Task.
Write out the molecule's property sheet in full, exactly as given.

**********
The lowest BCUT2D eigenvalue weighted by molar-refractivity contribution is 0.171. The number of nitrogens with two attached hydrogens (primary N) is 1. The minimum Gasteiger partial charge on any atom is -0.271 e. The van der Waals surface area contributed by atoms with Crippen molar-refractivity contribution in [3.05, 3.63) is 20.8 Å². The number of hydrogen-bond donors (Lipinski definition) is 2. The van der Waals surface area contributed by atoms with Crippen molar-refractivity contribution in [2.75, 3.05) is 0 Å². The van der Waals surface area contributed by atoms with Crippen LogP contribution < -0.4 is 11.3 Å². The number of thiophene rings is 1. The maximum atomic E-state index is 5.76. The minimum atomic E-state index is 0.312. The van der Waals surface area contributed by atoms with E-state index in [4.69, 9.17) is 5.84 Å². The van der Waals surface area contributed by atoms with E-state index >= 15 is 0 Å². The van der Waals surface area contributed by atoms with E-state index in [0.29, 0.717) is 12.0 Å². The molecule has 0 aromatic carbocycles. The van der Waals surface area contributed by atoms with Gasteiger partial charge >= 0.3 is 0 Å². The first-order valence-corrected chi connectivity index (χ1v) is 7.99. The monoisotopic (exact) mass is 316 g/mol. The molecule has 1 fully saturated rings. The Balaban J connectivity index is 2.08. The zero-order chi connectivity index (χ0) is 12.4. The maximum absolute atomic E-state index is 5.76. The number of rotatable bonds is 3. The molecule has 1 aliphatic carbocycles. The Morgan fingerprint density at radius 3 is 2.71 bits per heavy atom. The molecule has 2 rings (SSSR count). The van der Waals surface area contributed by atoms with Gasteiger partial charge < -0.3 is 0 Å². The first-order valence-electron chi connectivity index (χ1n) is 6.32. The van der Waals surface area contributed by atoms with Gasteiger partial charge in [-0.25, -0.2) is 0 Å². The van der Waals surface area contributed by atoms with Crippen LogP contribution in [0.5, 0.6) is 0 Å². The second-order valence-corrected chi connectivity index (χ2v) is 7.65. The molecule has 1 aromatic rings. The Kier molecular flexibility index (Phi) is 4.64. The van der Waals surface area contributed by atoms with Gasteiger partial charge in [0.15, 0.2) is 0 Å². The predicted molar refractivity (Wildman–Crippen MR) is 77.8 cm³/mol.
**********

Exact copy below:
The lowest BCUT2D eigenvalue weighted by molar-refractivity contribution is 0.171. The number of nitrogens with two attached hydrogens (primary N) is 1. The minimum Gasteiger partial charge on any atom is -0.271 e. The van der Waals surface area contributed by atoms with Crippen molar-refractivity contribution in [3.05, 3.63) is 20.8 Å². The number of hydrogen-bond donors (Lipinski definition) is 2. The van der Waals surface area contributed by atoms with Crippen molar-refractivity contribution in [2.75, 3.05) is 0 Å². The van der Waals surface area contributed by atoms with Crippen LogP contribution < -0.4 is 11.3 Å². The number of thiophene rings is 1. The maximum atomic E-state index is 5.76. The minimum atomic E-state index is 0.312. The van der Waals surface area contributed by atoms with E-state index in [4.69, 9.17) is 5.84 Å². The van der Waals surface area contributed by atoms with E-state index >= 15 is 0 Å². The van der Waals surface area contributed by atoms with E-state index in [0.29, 0.717) is 12.0 Å². The molecule has 0 aromatic carbocycles. The van der Waals surface area contributed by atoms with Gasteiger partial charge >= 0.3 is 0 Å². The first-order valence-corrected chi connectivity index (χ1v) is 7.99. The monoisotopic (exact) mass is 316 g/mol. The molecule has 1 fully saturated rings. The Balaban J connectivity index is 2.08. The zero-order chi connectivity index (χ0) is 12.4. The maximum absolute atomic E-state index is 5.76. The number of rotatable bonds is 3. The molecule has 1 aliphatic carbocycles. The Morgan fingerprint density at radius 3 is 2.71 bits per heavy atom. The molecule has 2 rings (SSSR count). The van der Waals surface area contributed by atoms with Gasteiger partial charge < -0.3 is 0 Å². The first-order valence-electron chi connectivity index (χ1n) is 6.32. The van der Waals surface area contributed by atoms with Gasteiger partial charge in [-0.25, -0.2) is 0 Å². The van der Waals surface area contributed by atoms with Crippen LogP contribution in [0.5, 0.6) is 0 Å². The second-order valence-corrected chi connectivity index (χ2v) is 7.65. The molecule has 1 aromatic rings. The Kier molecular flexibility index (Phi) is 4.64. The van der Waals surface area contributed by atoms with Gasteiger partial charge in [0.15, 0.2) is 0 Å². The predicted molar refractivity (Wildman–Crippen MR) is 77.8 cm³/mol.